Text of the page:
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Creative Crates - a multifunctional resource

In this blog, Kelly from the Tinker Tent, shares with us her thoughts and ideas on how to get creative with these simple crates.

Posted on Thursday 16th February 2023

Creative Crates – a staple for any early years environment

I love open ended resources that spark children’s natural curiosity to explore and fuel their imaginations. So for me these strong, safe, multifunctional creative crates are a staple for any early years environment. 

Crates are an ideal resource for children from the age of three. At this age, children love to play games of make believe and as their speech can be understood by others, they begin to share and enjoy playing in groups to solve problems. I would have these crates out in my setting and enjoy watching what the children do with them. 

Things to consider when using crates

  • What extra resources can you get out to provide enhancements?
  • Question and prompt the children to draw out extended learning opportunities
  • When providing children with an open ended resource such as the creative crates, observe how individuals interact with them differently. What are their interests?
  • How do the children prefer to use them? Children are the experts of play and often have better ideas than any adult!

Some children, especially the younger ones, sometimes need ideas, provocations and encouragement to be interested, confident, and creative when exploring their learning. It is good to have a bank of ideas of how to use crates creatively to target specific areas of development.

Here are some ideas that you may like to try:

Portable storage containers

  • Try using them as portable storage containers for specific resources. This can be handy when on the move outside. It can help to separate individual children’s resources.  Also, turn them over to use as seating for outdoor circle times etc. Children can learn to be responsible for their own set of resources and independently unpack/pack away into the crates.
  • Create a sorting activity by labelling the crates with pictures of resources. Activities such as this target their growing independence alongside their ability to sort and notice patterns.

From small world play to other purposeful creations

Why not use the crates on their side to create different small world play provocations or for other purposes too? Some ideas may include:

  • Designing generic dolls houses or villages (using planks for the roof), or dens to play in.
  • Build book areas or libraries for our favourite reads.
  • Create display ‘shelfies’ to spark interest in a particular subject or to showcase the children’s interests.
  • Make bug hotels and nature dens. What will the children need to include to make habitats for the different types of wildlife?

All these ideas are focused on supporting our children’s communication & language skills, their ability to develop pretend play, exploring  and investigating different materials, and to play with increasing confidence.

Exploring with the crates

  • Children can learn about cause and effect by using the crate as a giant sieve to scoop with. Hide objects in the crate, bury in sand and shake to reveal the hidden items.
  • Incorporate them into your outdoor role play or mud kitchen area by adding a sink topper for pot washing or alternatively, why not add toppers to a crate to turn it into an oven to bake mud pies or mix sand soups.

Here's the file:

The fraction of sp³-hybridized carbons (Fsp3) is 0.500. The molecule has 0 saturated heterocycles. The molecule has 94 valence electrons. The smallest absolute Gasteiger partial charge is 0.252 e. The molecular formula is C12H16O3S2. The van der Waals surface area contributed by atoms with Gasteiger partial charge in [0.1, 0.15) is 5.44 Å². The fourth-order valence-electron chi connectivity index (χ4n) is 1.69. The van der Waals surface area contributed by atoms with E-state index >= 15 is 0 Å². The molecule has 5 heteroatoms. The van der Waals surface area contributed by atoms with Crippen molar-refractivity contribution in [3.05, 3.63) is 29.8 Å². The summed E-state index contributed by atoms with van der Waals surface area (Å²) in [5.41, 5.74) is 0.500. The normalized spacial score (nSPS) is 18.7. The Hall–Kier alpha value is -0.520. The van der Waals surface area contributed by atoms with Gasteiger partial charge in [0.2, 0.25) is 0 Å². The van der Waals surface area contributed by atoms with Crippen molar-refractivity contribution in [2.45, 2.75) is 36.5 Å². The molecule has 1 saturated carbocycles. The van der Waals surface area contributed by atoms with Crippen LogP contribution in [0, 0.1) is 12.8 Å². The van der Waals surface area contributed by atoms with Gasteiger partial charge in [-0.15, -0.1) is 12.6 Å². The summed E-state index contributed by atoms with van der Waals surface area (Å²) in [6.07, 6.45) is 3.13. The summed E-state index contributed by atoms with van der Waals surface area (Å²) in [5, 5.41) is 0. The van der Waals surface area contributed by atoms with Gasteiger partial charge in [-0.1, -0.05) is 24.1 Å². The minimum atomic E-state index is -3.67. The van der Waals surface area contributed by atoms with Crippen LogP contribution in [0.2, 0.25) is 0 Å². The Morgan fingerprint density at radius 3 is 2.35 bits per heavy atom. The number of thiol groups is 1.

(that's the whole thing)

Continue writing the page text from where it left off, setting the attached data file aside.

• Transform a crate into a portable posting station where children can explore and follow their schematic interests such as dropping or posting objects through the different sections.
  • Can the children use the shapes and patterns in the crates to create marks and imprints in paint, sand and mud? What shapes can they see? What textures can they create?

All of these ideas focus on children’s knowledge and understanding of repeated actions and how things work, whilst exploring different properties.

Developing motor skills

A simple crate can become a great tool for learning across all areas. Here are some more ideas of how we get can creative with crates:

  • Add open ended crate tops such as chalk boards for mark making activities or develop fine motor skills by weaving and printing with clay or play-dough.
  • If you have a wheelie board or interlocking scooters, why not connect the crates to create trolleys, carts, or vehicles for pushing and pulling?
  • Create obstacle courses and large scale construction play by adding planks of wood, tyres and other loose part materials.

These ideas support the children’s ability to jump, climb, develop manipulation and control, experience forces such as push or pull – all helping to develop fine and gross motor skills.

Ideal for indoors and outdoor learning

I don’t limit these crates to outdoor use only. I bring these inside for role play purposes, sorting activities and as a general loose part resource for the children to use in their own creative way. In my experience, children use them differently in an indoor environment.

Creative crates in action 

A great example of the power of these simple crates was seen whilst using them with one of the little ones. He spent some time looking at and exploring the star shaped patterns on the crates. He then went and found the projector and with support projected the star patterns onto the wall and was fascinated by this. It led to lots of questioning about light and shadows, and experimentation with blocking out then revealing the stars. This is a fantastic example of allowing children the time, opportunity and space to follow their own curiosities through staple, open ended resources such as the creative crates. 


Thank you to Kelly at Tinker Tent for sharing her thoughts and ideas with us.